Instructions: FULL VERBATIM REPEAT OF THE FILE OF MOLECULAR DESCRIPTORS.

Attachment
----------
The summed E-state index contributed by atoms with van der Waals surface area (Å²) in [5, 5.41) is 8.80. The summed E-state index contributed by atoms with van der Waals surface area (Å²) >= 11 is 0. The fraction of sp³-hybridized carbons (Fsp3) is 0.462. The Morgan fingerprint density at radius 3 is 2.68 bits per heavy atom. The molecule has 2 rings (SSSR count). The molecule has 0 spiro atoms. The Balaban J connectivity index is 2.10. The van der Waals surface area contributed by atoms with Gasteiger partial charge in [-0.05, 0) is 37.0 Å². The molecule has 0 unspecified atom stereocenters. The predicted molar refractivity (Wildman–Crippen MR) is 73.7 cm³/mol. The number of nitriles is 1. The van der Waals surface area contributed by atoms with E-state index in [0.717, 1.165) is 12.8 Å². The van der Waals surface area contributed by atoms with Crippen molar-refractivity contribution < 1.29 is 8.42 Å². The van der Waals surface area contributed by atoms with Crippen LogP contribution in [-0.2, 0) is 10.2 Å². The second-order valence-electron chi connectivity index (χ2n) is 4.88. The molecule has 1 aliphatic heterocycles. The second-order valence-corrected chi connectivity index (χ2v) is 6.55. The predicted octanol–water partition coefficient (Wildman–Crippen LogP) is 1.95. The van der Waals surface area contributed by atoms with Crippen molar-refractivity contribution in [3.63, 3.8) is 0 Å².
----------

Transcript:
The summed E-state index contributed by atoms with van der Waals surface area (Å²) in [5, 5.41) is 8.80. The summed E-state index contributed by atoms with van der Waals surface area (Å²) >= 11 is 0. The fraction of sp³-hybridized carbons (Fsp3) is 0.462. The Morgan fingerprint density at radius 3 is 2.68 bits per heavy atom. The molecule has 2 rings (SSSR count). The molecule has 0 spiro atoms. The Balaban J connectivity index is 2.10. The van der Waals surface area contributed by atoms with Gasteiger partial charge in [-0.05, 0) is 37.0 Å². The molecule has 0 unspecified atom stereocenters. The predicted molar refractivity (Wildman–Crippen MR) is 73.7 cm³/mol. The number of nitriles is 1. The van der Waals surface area contributed by atoms with E-state index in [0.717, 1.165) is 12.8 Å². The van der Waals surface area contributed by atoms with Crippen molar-refractivity contribution < 1.29 is 8.42 Å². The van der Waals surface area contributed by atoms with Crippen LogP contribution in [-0.2, 0) is 10.2 Å². The second-order valence-electron chi connectivity index (χ2n) is 4.88. The molecule has 1 aliphatic heterocycles. The second-order valence-corrected chi connectivity index (χ2v) is 6.55. The predicted octanol–water partition coefficient (Wildman–Crippen LogP) is 1.95. The van der Waals surface area contributed by atoms with Crippen molar-refractivity contribution in [3.63, 3.8) is 0 Å².